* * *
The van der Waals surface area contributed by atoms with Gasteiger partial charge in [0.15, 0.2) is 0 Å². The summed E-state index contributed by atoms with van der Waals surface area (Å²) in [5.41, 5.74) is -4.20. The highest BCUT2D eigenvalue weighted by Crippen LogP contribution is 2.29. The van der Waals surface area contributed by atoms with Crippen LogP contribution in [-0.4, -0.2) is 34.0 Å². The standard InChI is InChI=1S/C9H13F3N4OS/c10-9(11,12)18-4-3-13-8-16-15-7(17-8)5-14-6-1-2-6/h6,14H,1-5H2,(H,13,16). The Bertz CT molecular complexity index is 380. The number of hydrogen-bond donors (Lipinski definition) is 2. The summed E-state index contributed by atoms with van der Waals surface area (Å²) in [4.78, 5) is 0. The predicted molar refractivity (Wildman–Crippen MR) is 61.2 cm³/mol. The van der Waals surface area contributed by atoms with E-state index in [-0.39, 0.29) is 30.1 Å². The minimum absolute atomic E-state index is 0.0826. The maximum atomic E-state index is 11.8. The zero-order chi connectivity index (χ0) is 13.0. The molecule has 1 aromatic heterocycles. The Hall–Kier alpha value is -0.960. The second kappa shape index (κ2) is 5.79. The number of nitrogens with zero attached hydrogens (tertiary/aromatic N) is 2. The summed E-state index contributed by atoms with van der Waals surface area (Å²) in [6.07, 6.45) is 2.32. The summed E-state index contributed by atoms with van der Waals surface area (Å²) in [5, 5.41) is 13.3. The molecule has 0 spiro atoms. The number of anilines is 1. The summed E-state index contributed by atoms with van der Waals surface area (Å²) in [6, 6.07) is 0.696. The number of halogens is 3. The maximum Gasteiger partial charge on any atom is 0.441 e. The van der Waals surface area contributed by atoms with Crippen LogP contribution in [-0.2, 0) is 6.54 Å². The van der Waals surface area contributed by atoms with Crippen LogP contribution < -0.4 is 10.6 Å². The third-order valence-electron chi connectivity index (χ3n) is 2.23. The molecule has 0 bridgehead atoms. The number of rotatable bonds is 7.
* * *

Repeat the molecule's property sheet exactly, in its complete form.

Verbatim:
The van der Waals surface area contributed by atoms with Gasteiger partial charge in [0.15, 0.2) is 0 Å². The summed E-state index contributed by atoms with van der Waals surface area (Å²) in [5.41, 5.74) is -4.20. The highest BCUT2D eigenvalue weighted by Crippen LogP contribution is 2.29. The van der Waals surface area contributed by atoms with Crippen LogP contribution in [-0.4, -0.2) is 34.0 Å². The standard InChI is InChI=1S/C9H13F3N4OS/c10-9(11,12)18-4-3-13-8-16-15-7(17-8)5-14-6-1-2-6/h6,14H,1-5H2,(H,13,16). The Bertz CT molecular complexity index is 380. The number of hydrogen-bond donors (Lipinski definition) is 2. The summed E-state index contributed by atoms with van der Waals surface area (Å²) in [4.78, 5) is 0. The predicted molar refractivity (Wildman–Crippen MR) is 61.2 cm³/mol. The van der Waals surface area contributed by atoms with E-state index in [-0.39, 0.29) is 30.1 Å². The minimum absolute atomic E-state index is 0.0826. The maximum atomic E-state index is 11.8. The zero-order chi connectivity index (χ0) is 13.0. The molecule has 1 aromatic heterocycles. The Hall–Kier alpha value is -0.960. The second kappa shape index (κ2) is 5.79. The number of nitrogens with zero attached hydrogens (tertiary/aromatic N) is 2. The summed E-state index contributed by atoms with van der Waals surface area (Å²) in [6.07, 6.45) is 2.32. The summed E-state index contributed by atoms with van der Waals surface area (Å²) in [5, 5.41) is 13.3. The molecule has 0 spiro atoms. The number of anilines is 1. The summed E-state index contributed by atoms with van der Waals surface area (Å²) in [6, 6.07) is 0.696. The number of halogens is 3. The maximum Gasteiger partial charge on any atom is 0.441 e. The van der Waals surface area contributed by atoms with Crippen LogP contribution in [-0.2, 0) is 6.54 Å². The van der Waals surface area contributed by atoms with Crippen LogP contribution < -0.4 is 10.6 Å². The third-order valence-electron chi connectivity index (χ3n) is 2.23. The molecule has 0 bridgehead atoms. The number of rotatable bonds is 7.